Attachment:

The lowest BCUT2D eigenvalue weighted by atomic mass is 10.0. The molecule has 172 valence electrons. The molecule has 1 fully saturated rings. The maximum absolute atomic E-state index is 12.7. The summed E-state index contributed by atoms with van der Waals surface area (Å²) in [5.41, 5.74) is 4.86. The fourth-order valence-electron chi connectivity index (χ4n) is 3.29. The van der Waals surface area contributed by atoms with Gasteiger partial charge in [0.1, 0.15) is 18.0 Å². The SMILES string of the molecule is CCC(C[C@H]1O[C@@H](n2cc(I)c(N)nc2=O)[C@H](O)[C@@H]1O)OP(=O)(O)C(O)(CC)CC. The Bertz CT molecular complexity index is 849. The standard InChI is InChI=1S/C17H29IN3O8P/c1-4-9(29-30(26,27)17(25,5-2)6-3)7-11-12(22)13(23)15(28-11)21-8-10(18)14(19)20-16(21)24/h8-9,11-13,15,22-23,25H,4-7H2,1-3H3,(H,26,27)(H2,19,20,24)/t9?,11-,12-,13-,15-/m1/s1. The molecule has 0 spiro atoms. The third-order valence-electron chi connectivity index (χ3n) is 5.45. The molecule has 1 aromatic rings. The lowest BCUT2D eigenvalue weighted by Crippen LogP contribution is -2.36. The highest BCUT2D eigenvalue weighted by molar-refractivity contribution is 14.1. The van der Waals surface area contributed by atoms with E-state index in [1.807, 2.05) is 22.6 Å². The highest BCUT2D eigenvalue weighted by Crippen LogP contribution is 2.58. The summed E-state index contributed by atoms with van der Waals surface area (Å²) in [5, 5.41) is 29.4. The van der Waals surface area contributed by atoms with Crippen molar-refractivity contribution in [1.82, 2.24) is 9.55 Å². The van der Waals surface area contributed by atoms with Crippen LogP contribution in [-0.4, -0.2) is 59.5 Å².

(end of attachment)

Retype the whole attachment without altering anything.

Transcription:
The lowest BCUT2D eigenvalue weighted by atomic mass is 10.0. The molecule has 172 valence electrons. The molecule has 1 fully saturated rings. The maximum absolute atomic E-state index is 12.7. The summed E-state index contributed by atoms with van der Waals surface area (Å²) in [5.41, 5.74) is 4.86. The fourth-order valence-electron chi connectivity index (χ4n) is 3.29. The van der Waals surface area contributed by atoms with Gasteiger partial charge in [0.1, 0.15) is 18.0 Å². The SMILES string of the molecule is CCC(C[C@H]1O[C@@H](n2cc(I)c(N)nc2=O)[C@H](O)[C@@H]1O)OP(=O)(O)C(O)(CC)CC. The Bertz CT molecular complexity index is 849. The standard InChI is InChI=1S/C17H29IN3O8P/c1-4-9(29-30(26,27)17(25,5-2)6-3)7-11-12(22)13(23)15(28-11)21-8-10(18)14(19)20-16(21)24/h8-9,11-13,15,22-23,25H,4-7H2,1-3H3,(H,26,27)(H2,19,20,24)/t9?,11-,12-,13-,15-/m1/s1. The molecule has 0 spiro atoms. The third-order valence-electron chi connectivity index (χ3n) is 5.45. The molecule has 1 aromatic rings. The lowest BCUT2D eigenvalue weighted by Crippen LogP contribution is -2.36. The highest BCUT2D eigenvalue weighted by molar-refractivity contribution is 14.1. The van der Waals surface area contributed by atoms with E-state index in [1.807, 2.05) is 22.6 Å². The highest BCUT2D eigenvalue weighted by Crippen LogP contribution is 2.58. The summed E-state index contributed by atoms with van der Waals surface area (Å²) in [5, 5.41) is 29.4. The van der Waals surface area contributed by atoms with Crippen molar-refractivity contribution in [1.82, 2.24) is 9.55 Å². The van der Waals surface area contributed by atoms with Crippen LogP contribution in [-0.4, -0.2) is 59.5 Å².